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That infernal little Cuban republic : the United States and the Cuban Revolution / Lars Schoultz.

By: Schoultz, Lars.
Material type: TextTextPublisher: Chapel Hill : University of North Carolina Press, c2009Description: 745 p. : maps ; 24 cm.ISBN: 9780807832608 (cloth : alk. paper); 080783260X (cloth : alk. paper).Subject(s): United States -- Foreign relations -- Cuba | Cuba -- Foreign relations -- United States | United States -- Foreign relations -- 1945-1989 | United States -- Foreign relations -- 1989- | Presidents -- United States -- History -- 20th century | Cuba -- History -- Revolution, 1959 | Cuba -- Politics and government -- 1959-1990 | Cuba -- Politics and government -- 1990-
Contents:
Neighbors -- Heritage -- Prelude : the Truman years -- Arousal : the Eisenhower years, 1953-1958 -- Watching and waiting : the Eisenhower administration, 1959 --1960 : the year of pushing and shoving -- The Bay of Pigs -- State-sponsored terrorism -- He's going to be there until he dies : the Johnson administration -- Mutual hostility as a fact of life : the Nixon-Ford years -- Reconciliation and estrangement : the Carter years -- Back to square one : the Reagan years -- Unwavering hostility : the George H.W. Bush administration -- Blessings of liberty : the Clinton administration -- More blessings of liberty : the George W. Bush administration -- Conclusion: Benevolent domination.
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Item type Current location Call number Status Date due Barcode
Book University of Texas At Tyler
Stacks - 3rd Floor
E183.8 .C9 S375 2009 (Browse shelf) Available 0000001968726

Includes bibliographical references (p. [569]-727) and index.

Neighbors -- Heritage -- Prelude : the Truman years -- Arousal : the Eisenhower years, 1953-1958 -- Watching and waiting : the Eisenhower administration, 1959 --1960 : the year of pushing and shoving -- The Bay of Pigs -- State-sponsored terrorism -- He's going to be there until he dies : the Johnson administration -- Mutual hostility as a fact of life : the Nixon-Ford years -- Reconciliation and estrangement : the Carter years -- Back to square one : the Reagan years -- Unwavering hostility : the George H.W. Bush administration -- Blessings of liberty : the Clinton administration -- More blessings of liberty : the George W. Bush administration -- Conclusion: Benevolent domination.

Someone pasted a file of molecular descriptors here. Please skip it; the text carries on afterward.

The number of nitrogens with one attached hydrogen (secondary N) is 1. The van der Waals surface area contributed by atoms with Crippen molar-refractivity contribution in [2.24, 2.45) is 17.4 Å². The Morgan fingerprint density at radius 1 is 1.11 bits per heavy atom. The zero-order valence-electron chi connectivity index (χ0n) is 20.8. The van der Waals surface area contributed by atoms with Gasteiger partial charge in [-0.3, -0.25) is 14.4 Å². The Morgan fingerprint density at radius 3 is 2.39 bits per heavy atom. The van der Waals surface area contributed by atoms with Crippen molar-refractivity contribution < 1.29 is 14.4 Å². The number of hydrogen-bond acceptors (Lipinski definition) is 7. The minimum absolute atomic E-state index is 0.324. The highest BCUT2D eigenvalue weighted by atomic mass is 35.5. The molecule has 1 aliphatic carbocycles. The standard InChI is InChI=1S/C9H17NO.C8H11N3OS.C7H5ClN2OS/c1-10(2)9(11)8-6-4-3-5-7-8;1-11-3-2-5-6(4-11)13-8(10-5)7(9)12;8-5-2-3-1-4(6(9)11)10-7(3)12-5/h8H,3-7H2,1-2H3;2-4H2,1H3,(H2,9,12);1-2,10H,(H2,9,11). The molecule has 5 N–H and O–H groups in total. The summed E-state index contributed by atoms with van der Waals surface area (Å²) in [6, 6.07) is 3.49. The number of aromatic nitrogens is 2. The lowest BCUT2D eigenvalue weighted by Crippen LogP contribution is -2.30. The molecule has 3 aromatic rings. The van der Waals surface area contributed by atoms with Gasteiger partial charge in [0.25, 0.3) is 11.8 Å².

Reviews provided by Syndetics

Library Journal Review

The Obama administration would be wise to consider Schoultz's latest book essential reading. In a massive text, Schoultz (political science, Univ. of North Carolina) tracks the failures of ten U.S. Presidents to come to grips with and understand Cuba and Castro's Cuban Revolution, illuminating this grave and persistent flaw in American diplomacy. Schoultz concludes that American attempts to "uplift" Cuba and Cubans reflect arrogance and ultimately cross the line to ignorance, attitudes he terms delusional. One President after another has approached Cuba with the "parking lot mentality," the belief that the United States could decimate and destroy Cuba at any time. Utilizing an impressive variety of primary and secondary sources (with more than 150 pages of notes), he details Cuban-American relations administration by administration, from assassination attempts on Castro's life to messages displayed to the people at large, always returning to America's lack of respect for Cuban sovereignty and right to self-determination. Ultimately, he proffers advice for how U.S. policy should adapt. This impressive new book is highly recommended; after all, neither nation is going to be moving any time soon.-Boyd Childress, Auburn Univ. Lib., AL (c) Copyright 2010. Library Journals LLC, a wholly owned subsidiary of Media Source, Inc. No redistribution permitted.

CHOICE Review

Writing from a liberal perspective, Schoultz (North Carolina, Chapel Hill) provides a comprehensive history and analysis of US policy toward Cuba during and after the Cold War, a policy he defines as moderated realism and considers an unproductive failure. US policy is related to a longstanding tradition of viewing Cuba from a paternalistic perspective and seeing it as a small country needing US assistance, regardless of what the Cubans themselves actually want. Indeed, the book begins with four very interesting chapters on US-Cuban relations from the 19th century though 1958. Mainly, though, using a wealth of documents and interviews, Schoultz traces the policies of ten US administrations from Eisenhower to G. W. Bush with regard to Cuba. Particular focus is placed on individual decision makers. This book sets a new standard as the reference for US policy toward a country that US officials have tended to find especially irritating. It is very well written, both clear and meticulous. That said, at over 700 pages (including almost 160 pages of notes) this work is both definitive for scholars and policy makers and long for undergraduates. Summing Up: Highly recommended. General readers, upper-division undergraduate students, and above. A. Siaroff University of Lethbridge

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